Airflow – Branching


Branching is a useful concept when creating workflows. Simply speaking it is a way to implement if-then-else logic in airflow. For example, there may be a requirement to execute a certain task(s) only when a particular condition is met. This is achieved via airflow branching. If the condition is true, certain task(s) are executed and if the condition is false, different task(s) are executed.

Branching is achieved by implementing an Airflow operator called the BranchPythonOperator. To keep it simple – it is essentially, an API which implements a task. This task then calls a simple method written in python – whose only job is to implement an if-then-else logic and return to airflow the name of the next task to execute.


Let’s take an example. We want to check if the value of a variable is greater than 10. If the value is greater than or equal 15 then task “greater than 15” should be executed and if the value is less than or task “less than 15” should be executed.

Step 1 – Create a variable

Create a variable v_val with a value of 15

Step 2 – Create the DAG

Let’s create a python file named –

# Filename:
from airflow import DAG
from airflow.operators.bash_operator import BashOperator
from airflow.operators.python_operator import PythonOperator, BranchPythonOperator
from datetime import datetime, timedelta
from airflow.models import Variable

# Step 1 - define the default parameters for the DAG
default_args = {
  'owner': 'airflow',
  'depends_on_past': False,
  'start_date': datetime(2019, 7, 20),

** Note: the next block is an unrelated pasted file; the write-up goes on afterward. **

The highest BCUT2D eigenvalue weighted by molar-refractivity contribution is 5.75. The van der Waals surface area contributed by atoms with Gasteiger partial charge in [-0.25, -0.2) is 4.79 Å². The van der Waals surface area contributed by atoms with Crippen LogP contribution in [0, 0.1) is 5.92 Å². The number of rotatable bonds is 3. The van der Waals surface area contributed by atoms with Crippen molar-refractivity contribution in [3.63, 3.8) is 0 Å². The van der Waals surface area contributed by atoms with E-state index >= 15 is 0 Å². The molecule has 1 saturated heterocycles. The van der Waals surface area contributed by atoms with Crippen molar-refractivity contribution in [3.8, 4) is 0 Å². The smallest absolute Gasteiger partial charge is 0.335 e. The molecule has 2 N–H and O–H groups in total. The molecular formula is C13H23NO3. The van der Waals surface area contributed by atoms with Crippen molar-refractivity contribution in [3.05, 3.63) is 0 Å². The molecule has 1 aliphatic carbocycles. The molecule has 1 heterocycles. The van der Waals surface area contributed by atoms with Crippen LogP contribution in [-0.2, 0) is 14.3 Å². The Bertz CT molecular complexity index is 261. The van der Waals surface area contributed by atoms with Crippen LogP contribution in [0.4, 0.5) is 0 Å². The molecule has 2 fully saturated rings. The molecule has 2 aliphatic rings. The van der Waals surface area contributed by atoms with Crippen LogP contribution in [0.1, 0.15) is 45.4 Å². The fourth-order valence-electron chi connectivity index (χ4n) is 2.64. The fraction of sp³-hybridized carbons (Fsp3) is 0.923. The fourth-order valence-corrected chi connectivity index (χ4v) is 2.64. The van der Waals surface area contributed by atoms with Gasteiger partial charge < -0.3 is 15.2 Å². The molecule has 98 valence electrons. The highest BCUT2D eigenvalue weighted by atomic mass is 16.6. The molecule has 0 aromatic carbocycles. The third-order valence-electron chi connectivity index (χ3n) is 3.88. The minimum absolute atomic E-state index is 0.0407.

'email': ['[email protected]'],
  'email_on_failure': False,
  'email_on_retry': False,
  'retries': 1,
  'retry_delay': timedelta(minutes=5),


p_val=Variable.get('v_val') #Variable passed to registered method

# Step 2 - Create a DAG object
dag = DAG(  'hello_branching',
        schedule_interval='0 0 * * *' ,

# Step 3 - Define the method to check the condition for branching
def my_check_condition(**kwargs):
  if int(p_val)>=15 :
    return 'greater_Than_equal_to_15'
    return 'less_Than_15'

# Step 4 - Create a Branching task to Register the method in step 3 to the branching API
checkTask = BranchPythonOperator(
  python_callable=my_check_condition, #Registered method

# Step 5 - Create tasks
greaterThan15 = BashOperator(
  task_id= 'greater_Than_equal_to_15',
  bash_command="echo value is greater than or equal to 15",

lessThan15 = BashOperator(
  task_id= 'less_Than_15',
  bash_command="echo value is less than 15",

# Step 6 - Define the sequence of tasks.

Let’s analyse the code step by step

  • Step 1 – Define all the default variables and the p_val variable we want to run the checks in our function
  • Step 2 – Creates a DAG object
  • Step 3 – Defines the check method
  • Step 4 – Create a task for branching and register the call back function in it.
  • Step 5 – Create the remaining tasks
  • Step 6 – Set the ordering of the tasks

Step 3 – Execute the DAG

When the code is executed with the variable v_val set to 15. It runs with the following dag

The output log of check_task is shown below with the relevant part highlighted. Click on the image to enlarge

If the value of the v_val is set to 10(which is less than 15). The output is shown below

The output log of check_task is shown below with the relevant part highlighted. Click on the image to enlarge


There can be various ways the check condition can be implemented – including reading databases or file systems and so on. Once the callback function is ready it is then only a case of registering as a Task.

Next time we look at how to join two airflow branches. This brings us to the end of the post. I hope you find this post useful. Till next time ….byeeee!

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